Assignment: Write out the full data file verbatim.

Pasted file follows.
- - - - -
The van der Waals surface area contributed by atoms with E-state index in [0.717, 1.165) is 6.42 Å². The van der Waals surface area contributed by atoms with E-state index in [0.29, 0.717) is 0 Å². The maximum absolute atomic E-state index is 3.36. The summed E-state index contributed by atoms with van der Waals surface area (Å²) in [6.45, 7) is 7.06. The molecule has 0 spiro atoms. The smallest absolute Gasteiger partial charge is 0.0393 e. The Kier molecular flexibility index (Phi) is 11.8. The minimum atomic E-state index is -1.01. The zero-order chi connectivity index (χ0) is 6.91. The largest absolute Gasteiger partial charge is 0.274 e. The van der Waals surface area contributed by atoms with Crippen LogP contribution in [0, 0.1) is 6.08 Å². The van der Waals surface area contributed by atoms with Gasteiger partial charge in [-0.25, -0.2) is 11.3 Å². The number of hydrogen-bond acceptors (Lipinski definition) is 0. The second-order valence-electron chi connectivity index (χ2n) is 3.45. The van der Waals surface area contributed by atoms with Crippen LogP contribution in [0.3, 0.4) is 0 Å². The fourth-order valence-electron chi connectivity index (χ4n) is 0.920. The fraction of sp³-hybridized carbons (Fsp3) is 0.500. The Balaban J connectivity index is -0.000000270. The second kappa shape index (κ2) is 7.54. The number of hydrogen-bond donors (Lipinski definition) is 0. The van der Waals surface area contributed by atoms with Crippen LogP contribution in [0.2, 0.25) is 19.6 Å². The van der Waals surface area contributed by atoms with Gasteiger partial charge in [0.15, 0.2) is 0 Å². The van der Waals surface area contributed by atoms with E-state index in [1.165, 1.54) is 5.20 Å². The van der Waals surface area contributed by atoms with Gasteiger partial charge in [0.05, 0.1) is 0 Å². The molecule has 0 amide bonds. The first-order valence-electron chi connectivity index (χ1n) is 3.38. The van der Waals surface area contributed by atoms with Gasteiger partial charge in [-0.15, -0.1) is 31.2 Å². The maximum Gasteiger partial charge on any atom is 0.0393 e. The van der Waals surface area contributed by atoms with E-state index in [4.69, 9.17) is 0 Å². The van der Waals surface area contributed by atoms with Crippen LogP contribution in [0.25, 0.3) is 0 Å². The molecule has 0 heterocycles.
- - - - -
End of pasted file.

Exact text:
The van der Waals surface area contributed by atoms with E-state index in [0.717, 1.165) is 6.42 Å². The van der Waals surface area contributed by atoms with E-state index in [0.29, 0.717) is 0 Å². The maximum absolute atomic E-state index is 3.36. The summed E-state index contributed by atoms with van der Waals surface area (Å²) in [6.45, 7) is 7.06. The molecule has 0 spiro atoms. The smallest absolute Gasteiger partial charge is 0.0393 e. The Kier molecular flexibility index (Phi) is 11.8. The minimum atomic E-state index is -1.01. The zero-order chi connectivity index (χ0) is 6.91. The largest absolute Gasteiger partial charge is 0.274 e. The van der Waals surface area contributed by atoms with Crippen LogP contribution in [0, 0.1) is 6.08 Å². The van der Waals surface area contributed by atoms with Gasteiger partial charge in [-0.25, -0.2) is 11.3 Å². The number of hydrogen-bond acceptors (Lipinski definition) is 0. The second-order valence-electron chi connectivity index (χ2n) is 3.45. The van der Waals surface area contributed by atoms with Crippen LogP contribution in [0.3, 0.4) is 0 Å². The fourth-order valence-electron chi connectivity index (χ4n) is 0.920. The fraction of sp³-hybridized carbons (Fsp3) is 0.500. The Balaban J connectivity index is -0.000000270. The second kappa shape index (κ2) is 7.54. The number of hydrogen-bond donors (Lipinski definition) is 0. The van der Waals surface area contributed by atoms with Crippen LogP contribution in [0.2, 0.25) is 19.6 Å². The van der Waals surface area contributed by atoms with Gasteiger partial charge in [0.15, 0.2) is 0 Å². The van der Waals surface area contributed by atoms with E-state index in [1.165, 1.54) is 5.20 Å². The van der Waals surface area contributed by atoms with Gasteiger partial charge in [0.05, 0.1) is 0 Å². The molecule has 0 amide bonds. The first-order valence-electron chi connectivity index (χ1n) is 3.38. The van der Waals surface area contributed by atoms with Gasteiger partial charge in [-0.15, -0.1) is 31.2 Å². The maximum Gasteiger partial charge on any atom is 0.0393 e. The van der Waals surface area contributed by atoms with E-state index in [4.69, 9.17) is 0 Å². The van der Waals surface area contributed by atoms with Crippen LogP contribution in [0.25, 0.3) is 0 Å². The molecule has 0 heterocycles.